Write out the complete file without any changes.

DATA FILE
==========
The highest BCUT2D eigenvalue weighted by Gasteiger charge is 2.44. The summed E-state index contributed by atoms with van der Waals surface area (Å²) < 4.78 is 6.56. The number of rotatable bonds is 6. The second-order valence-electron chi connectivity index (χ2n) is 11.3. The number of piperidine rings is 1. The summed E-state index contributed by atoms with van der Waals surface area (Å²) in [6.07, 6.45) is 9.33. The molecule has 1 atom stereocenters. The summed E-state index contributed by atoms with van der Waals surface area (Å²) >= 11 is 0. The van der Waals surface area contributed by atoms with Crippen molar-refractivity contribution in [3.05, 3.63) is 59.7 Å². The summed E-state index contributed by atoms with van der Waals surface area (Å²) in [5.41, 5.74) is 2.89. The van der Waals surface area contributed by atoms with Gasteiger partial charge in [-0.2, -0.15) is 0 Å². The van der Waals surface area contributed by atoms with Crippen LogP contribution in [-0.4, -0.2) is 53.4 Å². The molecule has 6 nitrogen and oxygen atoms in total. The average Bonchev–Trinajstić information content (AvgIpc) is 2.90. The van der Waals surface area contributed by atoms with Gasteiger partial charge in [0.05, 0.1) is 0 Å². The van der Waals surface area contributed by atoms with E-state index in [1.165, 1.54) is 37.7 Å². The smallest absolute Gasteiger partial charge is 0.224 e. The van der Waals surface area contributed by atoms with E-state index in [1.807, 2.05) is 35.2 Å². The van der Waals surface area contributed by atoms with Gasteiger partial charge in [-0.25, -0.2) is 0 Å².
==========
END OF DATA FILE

The highest BCUT2D eigenvalue weighted by Gasteiger charge is 2.44. The summed E-state index contributed by atoms with van der Waals surface area (Å²) < 4.78 is 6.56. The number of rotatable bonds is 6. The second-order valence-electron chi connectivity index (χ2n) is 11.3. The number of piperidine rings is 1. The summed E-state index contributed by atoms with van der Waals surface area (Å²) in [6.07, 6.45) is 9.33. The molecule has 1 atom stereocenters. The summed E-state index contributed by atoms with van der Waals surface area (Å²) >= 11 is 0. The van der Waals surface area contributed by atoms with Crippen molar-refractivity contribution in [3.05, 3.63) is 59.7 Å². The summed E-state index contributed by atoms with van der Waals surface area (Å²) in [5.41, 5.74) is 2.89. The van der Waals surface area contributed by atoms with Gasteiger partial charge in [-0.2, -0.15) is 0 Å². The van der Waals surface area contributed by atoms with Crippen LogP contribution in [-0.4, -0.2) is 53.4 Å². The molecule has 6 nitrogen and oxygen atoms in total. The average Bonchev–Trinajstić information content (AvgIpc) is 2.90. The van der Waals surface area contributed by atoms with Gasteiger partial charge in [0.05, 0.1) is 0 Å². The van der Waals surface area contributed by atoms with E-state index in [1.165, 1.54) is 37.7 Å². The smallest absolute Gasteiger partial charge is 0.224 e. The van der Waals surface area contributed by atoms with E-state index in [1.807, 2.05) is 35.2 Å². The van der Waals surface area contributed by atoms with Gasteiger partial charge in [-0.25, -0.2) is 0 Å².